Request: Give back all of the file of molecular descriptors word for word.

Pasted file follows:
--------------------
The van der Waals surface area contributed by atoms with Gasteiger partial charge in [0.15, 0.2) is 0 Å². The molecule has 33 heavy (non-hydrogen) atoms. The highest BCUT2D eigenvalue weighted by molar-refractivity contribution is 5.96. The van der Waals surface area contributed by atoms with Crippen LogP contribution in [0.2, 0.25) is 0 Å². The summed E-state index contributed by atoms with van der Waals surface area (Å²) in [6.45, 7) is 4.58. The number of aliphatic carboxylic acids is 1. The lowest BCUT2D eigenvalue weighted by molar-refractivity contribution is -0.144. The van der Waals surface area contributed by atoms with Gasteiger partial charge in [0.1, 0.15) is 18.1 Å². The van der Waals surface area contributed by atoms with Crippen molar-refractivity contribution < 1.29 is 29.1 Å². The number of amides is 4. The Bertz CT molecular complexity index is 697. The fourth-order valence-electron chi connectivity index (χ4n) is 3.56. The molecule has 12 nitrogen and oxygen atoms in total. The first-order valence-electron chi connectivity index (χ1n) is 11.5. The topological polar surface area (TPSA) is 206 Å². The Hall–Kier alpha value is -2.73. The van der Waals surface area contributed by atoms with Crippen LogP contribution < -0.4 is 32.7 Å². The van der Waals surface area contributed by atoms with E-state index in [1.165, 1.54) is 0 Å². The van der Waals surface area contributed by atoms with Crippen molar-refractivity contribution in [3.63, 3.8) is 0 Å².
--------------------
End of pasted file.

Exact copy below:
The van der Waals surface area contributed by atoms with Gasteiger partial charge in [0.15, 0.2) is 0 Å². The molecule has 33 heavy (non-hydrogen) atoms. The highest BCUT2D eigenvalue weighted by molar-refractivity contribution is 5.96. The van der Waals surface area contributed by atoms with Crippen LogP contribution in [0.2, 0.25) is 0 Å². The summed E-state index contributed by atoms with van der Waals surface area (Å²) in [6.45, 7) is 4.58. The number of aliphatic carboxylic acids is 1. The lowest BCUT2D eigenvalue weighted by molar-refractivity contribution is -0.144. The van der Waals surface area contributed by atoms with Gasteiger partial charge in [0.1, 0.15) is 18.1 Å². The van der Waals surface area contributed by atoms with Crippen molar-refractivity contribution < 1.29 is 29.1 Å². The number of amides is 4. The Bertz CT molecular complexity index is 697. The fourth-order valence-electron chi connectivity index (χ4n) is 3.56. The molecule has 12 nitrogen and oxygen atoms in total. The first-order valence-electron chi connectivity index (χ1n) is 11.5. The topological polar surface area (TPSA) is 206 Å². The Hall–Kier alpha value is -2.73. The van der Waals surface area contributed by atoms with Crippen LogP contribution < -0.4 is 32.7 Å². The van der Waals surface area contributed by atoms with E-state index in [1.165, 1.54) is 0 Å². The van der Waals surface area contributed by atoms with Crippen molar-refractivity contribution in [3.63, 3.8) is 0 Å².